the voluntary actions of such beings cannot be covered by causal laws. Decision theorists, accepting the premise of this argument, appeal instead to noncausal laws predicated on principles of success—oriented action, and use these laws to produce substantive and testable predictions about large—scale human behavior. The primary directive of success-oriented action is maximization of some valuable quantity. Many economists and social scientists use the principles of decision theory to explain soc…Read more
  •  58
    Degrees of Freedom: An Essay on Competitions between Micro and Macro in Mechanics
    Philosophical and Phenomenological Research 59 (1): 1-39. 1999.
    This paper argues that the doctrines of determinism and supervenience, while logically independent, are importantly linked in physical mechanics-and quite interestingly so. For it is possible to formulate classical mechanics in such a way as to take advantage of the existence of mathematical devices that represent the advance of time-and which are such as to inspire confidence in the truth of determinism-in order to prevent violation of supervenience. It is also possible to formulate classical m…Read more
  •  57
    Molecule-for-Molecule Duplication
    Teorema: International Journal of Philosophy 27 (3): 103-114. 2008.
  •  57
    Journal Name: SATS Issue: Ahead of print
  •  49
    Sense and Sensibility
    with Chrisoula Andreou
    American Philosophical Quarterly 44 (1). 2007.
    We consider two versions of the view that the person of good sense has good sensibility and argue that at least one version of the view is correct. The version we defend is weaker than the version defended by contemporary Aristotelians; it can be consistently accepted even by those who find the contemporary Aristotelian version completely implausible. According to the version we defend, the person of good sense can be relied on to act soundly in part because, with the guidance of a fine-tuned a…Read more
  •  49
    Of Human Bonding: An Essay on the Natural History of Agency
    with Chrisoula Andreou
    Public Reason 1 (2). 2009.
  •  48
    From Human Nature to Moral Philosophy
    Canadian Journal of Philosophy 32 (Supplement): 85-127. 2002.
  •  43
    Towards a Theory of Freedom
    Theoria: A Journal of Social and Political Theory 60 (134): 1-25. 2013.
  •  42
    Units of decision
    Philosophy of Science 66 (3): 338. 1999.
    I shall introduce the units 0f decision problem in thc theory of decision, which as I shall explain is 21 sibling t0 thc units 0f selection problem in cvolutionary thcory. And I shall present an argument to thc cffcct that, contrary to Bayesian wisdom on the subject, undertaking decision in group settings (in multi-individual units) violates no precepts of rationality.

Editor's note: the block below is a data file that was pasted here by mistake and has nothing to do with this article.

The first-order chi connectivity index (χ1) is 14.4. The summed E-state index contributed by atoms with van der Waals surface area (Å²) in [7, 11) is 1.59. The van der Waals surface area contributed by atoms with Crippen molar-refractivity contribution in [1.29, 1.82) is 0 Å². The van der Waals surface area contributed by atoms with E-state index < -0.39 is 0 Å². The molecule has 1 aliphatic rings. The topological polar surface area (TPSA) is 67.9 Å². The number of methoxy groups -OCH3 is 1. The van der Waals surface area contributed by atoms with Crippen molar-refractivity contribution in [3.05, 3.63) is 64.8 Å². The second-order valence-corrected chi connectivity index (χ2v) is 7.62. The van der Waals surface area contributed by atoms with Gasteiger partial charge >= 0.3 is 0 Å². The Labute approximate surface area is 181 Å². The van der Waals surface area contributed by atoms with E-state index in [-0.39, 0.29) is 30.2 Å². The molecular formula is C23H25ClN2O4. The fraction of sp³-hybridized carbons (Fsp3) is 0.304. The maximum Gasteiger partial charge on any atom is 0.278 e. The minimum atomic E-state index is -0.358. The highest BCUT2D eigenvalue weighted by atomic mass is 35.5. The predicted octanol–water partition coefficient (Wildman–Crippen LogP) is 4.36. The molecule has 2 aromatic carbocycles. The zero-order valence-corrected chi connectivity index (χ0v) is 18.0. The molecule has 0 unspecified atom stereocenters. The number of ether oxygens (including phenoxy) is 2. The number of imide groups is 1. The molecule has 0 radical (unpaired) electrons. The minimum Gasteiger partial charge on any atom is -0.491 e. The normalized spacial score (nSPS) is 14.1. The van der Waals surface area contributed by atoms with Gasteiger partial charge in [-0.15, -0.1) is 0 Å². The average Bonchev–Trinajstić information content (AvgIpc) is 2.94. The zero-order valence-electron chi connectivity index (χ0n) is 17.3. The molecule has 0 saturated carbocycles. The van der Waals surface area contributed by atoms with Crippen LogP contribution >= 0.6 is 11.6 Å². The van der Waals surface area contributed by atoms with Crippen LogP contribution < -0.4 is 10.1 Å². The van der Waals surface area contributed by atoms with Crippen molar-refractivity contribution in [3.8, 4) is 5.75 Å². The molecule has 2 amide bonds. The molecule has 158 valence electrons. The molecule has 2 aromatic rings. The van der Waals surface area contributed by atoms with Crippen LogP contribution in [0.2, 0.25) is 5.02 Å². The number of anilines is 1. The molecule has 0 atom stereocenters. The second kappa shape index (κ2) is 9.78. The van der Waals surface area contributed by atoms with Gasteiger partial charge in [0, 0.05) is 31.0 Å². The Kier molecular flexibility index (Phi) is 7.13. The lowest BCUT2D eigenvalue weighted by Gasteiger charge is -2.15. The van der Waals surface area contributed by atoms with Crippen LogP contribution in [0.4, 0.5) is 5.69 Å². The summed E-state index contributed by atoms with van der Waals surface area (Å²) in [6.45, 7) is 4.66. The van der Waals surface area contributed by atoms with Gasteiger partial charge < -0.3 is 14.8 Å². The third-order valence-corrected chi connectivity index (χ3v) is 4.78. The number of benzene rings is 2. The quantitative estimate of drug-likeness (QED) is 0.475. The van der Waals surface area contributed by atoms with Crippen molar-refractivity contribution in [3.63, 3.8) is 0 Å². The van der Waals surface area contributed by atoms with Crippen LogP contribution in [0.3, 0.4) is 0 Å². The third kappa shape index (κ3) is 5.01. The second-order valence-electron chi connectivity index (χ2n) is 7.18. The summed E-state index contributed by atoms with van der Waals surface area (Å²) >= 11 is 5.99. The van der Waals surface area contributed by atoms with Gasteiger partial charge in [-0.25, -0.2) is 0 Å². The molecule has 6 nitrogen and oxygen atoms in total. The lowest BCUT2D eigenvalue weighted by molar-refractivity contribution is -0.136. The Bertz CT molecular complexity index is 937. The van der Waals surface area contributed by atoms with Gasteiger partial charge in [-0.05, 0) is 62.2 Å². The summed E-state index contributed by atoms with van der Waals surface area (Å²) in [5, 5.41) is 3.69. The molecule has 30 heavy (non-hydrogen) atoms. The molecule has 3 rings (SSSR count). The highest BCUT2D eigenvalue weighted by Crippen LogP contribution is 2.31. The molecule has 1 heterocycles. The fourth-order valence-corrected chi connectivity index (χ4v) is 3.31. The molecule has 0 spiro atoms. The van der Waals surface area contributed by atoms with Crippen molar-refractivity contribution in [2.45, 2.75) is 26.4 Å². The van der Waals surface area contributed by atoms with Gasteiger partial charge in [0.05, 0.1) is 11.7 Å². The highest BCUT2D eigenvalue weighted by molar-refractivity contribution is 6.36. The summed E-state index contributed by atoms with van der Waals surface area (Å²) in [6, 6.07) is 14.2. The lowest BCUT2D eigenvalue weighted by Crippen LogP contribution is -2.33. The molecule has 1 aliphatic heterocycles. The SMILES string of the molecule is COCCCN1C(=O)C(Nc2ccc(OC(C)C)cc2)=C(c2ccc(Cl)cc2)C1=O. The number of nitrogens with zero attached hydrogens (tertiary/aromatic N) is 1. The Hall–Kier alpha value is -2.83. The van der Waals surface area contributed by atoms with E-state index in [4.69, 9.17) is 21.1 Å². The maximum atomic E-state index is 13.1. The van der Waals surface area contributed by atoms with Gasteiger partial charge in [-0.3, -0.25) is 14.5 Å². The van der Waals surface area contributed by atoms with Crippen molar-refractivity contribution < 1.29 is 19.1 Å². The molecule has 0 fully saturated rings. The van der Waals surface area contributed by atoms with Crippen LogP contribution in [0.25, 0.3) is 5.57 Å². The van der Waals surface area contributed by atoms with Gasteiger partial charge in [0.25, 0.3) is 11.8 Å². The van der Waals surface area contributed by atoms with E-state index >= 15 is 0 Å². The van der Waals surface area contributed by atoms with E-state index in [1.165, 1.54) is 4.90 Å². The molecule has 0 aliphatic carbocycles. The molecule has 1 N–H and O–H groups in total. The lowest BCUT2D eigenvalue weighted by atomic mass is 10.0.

•  39
    Solidarity: A Motivational Conception
    Philosophical Papers 41 (1): 57-95. 2012.
    Abstract This essay offers a motivational conception of solidarity that can be employed across the entire range of sciences and humanities, while also filling a gap in the motivational spectrum conceived by decision theorists and economists?and expanding the two-part division between altruistic and selfish motivations into a tripartite analysis that suggests a spectrum instead. According to the present proposal, solidarity is a condition of action-readiness on behalf of a group or its interests.…Read more
  •  37
    The difficulties of justifying a recipe for scientific inquiry that calls for sensory experience and logic as sole ingredients can hardly be overestimated. Resolving the riddles of induction, steadily mounting against empiricism since Hume, has come to seem like an exercise in making bricks without straw. To be forgiven the debt of solving these riddles, whether by feminists or others, would come as a great relief. But such relief, I shall argue, can come only at the very high price of removing …Read more
  •  36
    Two Dogmas of Naturalized Epistemology
    Dialectica 53 (2): 111-138. 1999.
    This essay is not concerned exclusively with procedure. In addition to developing and promoting an alternative methodology, I will also be utilizing it to defend, systematically, an unfashionable proposition nowadays. This is the proposition that the question of how a particular judgment, on a particular occasion, is to be justified, is independent of the question of how that judgment comes to be formed by the individual who forms it. This thesis, which I shall call j‐in‐dependence, is deplored …Read more